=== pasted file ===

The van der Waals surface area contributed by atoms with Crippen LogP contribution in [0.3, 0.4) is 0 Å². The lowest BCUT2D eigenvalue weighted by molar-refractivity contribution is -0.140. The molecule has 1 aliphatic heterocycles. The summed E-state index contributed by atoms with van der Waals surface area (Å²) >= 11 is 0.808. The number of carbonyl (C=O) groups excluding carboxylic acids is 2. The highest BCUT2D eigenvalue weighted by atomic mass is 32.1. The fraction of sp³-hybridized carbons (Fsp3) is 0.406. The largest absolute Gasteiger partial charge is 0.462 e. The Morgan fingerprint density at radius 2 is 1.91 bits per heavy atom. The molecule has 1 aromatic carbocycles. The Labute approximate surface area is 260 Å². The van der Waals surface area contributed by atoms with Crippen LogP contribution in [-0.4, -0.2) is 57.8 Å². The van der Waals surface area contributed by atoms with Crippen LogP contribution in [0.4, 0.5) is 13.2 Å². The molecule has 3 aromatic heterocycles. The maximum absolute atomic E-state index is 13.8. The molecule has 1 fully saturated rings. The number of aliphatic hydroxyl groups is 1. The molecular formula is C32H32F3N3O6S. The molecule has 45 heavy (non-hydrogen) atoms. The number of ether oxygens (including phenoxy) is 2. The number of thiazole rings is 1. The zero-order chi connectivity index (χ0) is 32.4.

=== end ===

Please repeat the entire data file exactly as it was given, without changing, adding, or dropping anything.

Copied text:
The van der Waals surface area contributed by atoms with Crippen LogP contribution in [0.3, 0.4) is 0 Å². The lowest BCUT2D eigenvalue weighted by molar-refractivity contribution is -0.140. The molecule has 1 aliphatic heterocycles. The summed E-state index contributed by atoms with van der Waals surface area (Å²) >= 11 is 0.808. The number of carbonyl (C=O) groups excluding carboxylic acids is 2. The highest BCUT2D eigenvalue weighted by atomic mass is 32.1. The fraction of sp³-hybridized carbons (Fsp3) is 0.406. The largest absolute Gasteiger partial charge is 0.462 e. The Morgan fingerprint density at radius 2 is 1.91 bits per heavy atom. The molecule has 1 aromatic carbocycles. The Labute approximate surface area is 260 Å². The van der Waals surface area contributed by atoms with Crippen LogP contribution in [-0.4, -0.2) is 57.8 Å². The van der Waals surface area contributed by atoms with Crippen LogP contribution in [0.4, 0.5) is 13.2 Å². The molecule has 3 aromatic heterocycles. The maximum absolute atomic E-state index is 13.8. The molecule has 1 fully saturated rings. The number of aliphatic hydroxyl groups is 1. The molecular formula is C32H32F3N3O6S. The molecule has 45 heavy (non-hydrogen) atoms. The number of ether oxygens (including phenoxy) is 2. The number of thiazole rings is 1. The zero-order chi connectivity index (χ0) is 32.4.